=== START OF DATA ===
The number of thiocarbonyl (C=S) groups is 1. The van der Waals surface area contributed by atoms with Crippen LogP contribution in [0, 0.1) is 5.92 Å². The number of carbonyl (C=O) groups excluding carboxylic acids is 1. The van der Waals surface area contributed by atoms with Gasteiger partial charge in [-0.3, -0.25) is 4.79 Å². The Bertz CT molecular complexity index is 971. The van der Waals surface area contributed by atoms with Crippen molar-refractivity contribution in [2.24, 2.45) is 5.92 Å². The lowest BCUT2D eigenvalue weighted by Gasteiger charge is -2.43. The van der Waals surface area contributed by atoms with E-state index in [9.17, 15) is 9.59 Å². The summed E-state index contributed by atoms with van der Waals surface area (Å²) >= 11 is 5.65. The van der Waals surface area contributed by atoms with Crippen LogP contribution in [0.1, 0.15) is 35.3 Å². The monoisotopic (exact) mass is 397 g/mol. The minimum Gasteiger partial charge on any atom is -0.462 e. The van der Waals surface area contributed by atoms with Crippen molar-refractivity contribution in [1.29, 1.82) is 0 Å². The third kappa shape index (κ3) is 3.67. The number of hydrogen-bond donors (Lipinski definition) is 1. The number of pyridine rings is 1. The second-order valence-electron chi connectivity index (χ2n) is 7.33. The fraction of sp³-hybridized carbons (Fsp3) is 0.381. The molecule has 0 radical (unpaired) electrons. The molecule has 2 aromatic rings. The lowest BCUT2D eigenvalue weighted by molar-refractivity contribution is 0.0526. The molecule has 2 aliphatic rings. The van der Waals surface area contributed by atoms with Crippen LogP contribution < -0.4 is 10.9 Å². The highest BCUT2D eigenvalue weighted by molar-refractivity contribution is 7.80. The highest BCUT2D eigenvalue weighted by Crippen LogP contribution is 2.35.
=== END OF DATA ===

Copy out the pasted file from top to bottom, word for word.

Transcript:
The number of thiocarbonyl (C=S) groups is 1. The van der Waals surface area contributed by atoms with Crippen LogP contribution in [0, 0.1) is 5.92 Å². The number of carbonyl (C=O) groups excluding carboxylic acids is 1. The van der Waals surface area contributed by atoms with Gasteiger partial charge in [-0.3, -0.25) is 4.79 Å². The Bertz CT molecular complexity index is 971. The van der Waals surface area contributed by atoms with Crippen molar-refractivity contribution in [2.24, 2.45) is 5.92 Å². The lowest BCUT2D eigenvalue weighted by Gasteiger charge is -2.43. The van der Waals surface area contributed by atoms with E-state index in [9.17, 15) is 9.59 Å². The summed E-state index contributed by atoms with van der Waals surface area (Å²) >= 11 is 5.65. The van der Waals surface area contributed by atoms with Crippen LogP contribution in [0.1, 0.15) is 35.3 Å². The monoisotopic (exact) mass is 397 g/mol. The minimum Gasteiger partial charge on any atom is -0.462 e. The van der Waals surface area contributed by atoms with Crippen molar-refractivity contribution in [1.29, 1.82) is 0 Å². The third kappa shape index (κ3) is 3.67. The number of hydrogen-bond donors (Lipinski definition) is 1. The number of pyridine rings is 1. The second-order valence-electron chi connectivity index (χ2n) is 7.33. The fraction of sp³-hybridized carbons (Fsp3) is 0.381. The molecule has 0 radical (unpaired) electrons. The molecule has 2 aromatic rings. The lowest BCUT2D eigenvalue weighted by molar-refractivity contribution is 0.0526. The molecule has 2 aliphatic rings. The van der Waals surface area contributed by atoms with Crippen LogP contribution < -0.4 is 10.9 Å². The highest BCUT2D eigenvalue weighted by molar-refractivity contribution is 7.80. The highest BCUT2D eigenvalue weighted by Crippen LogP contribution is 2.35.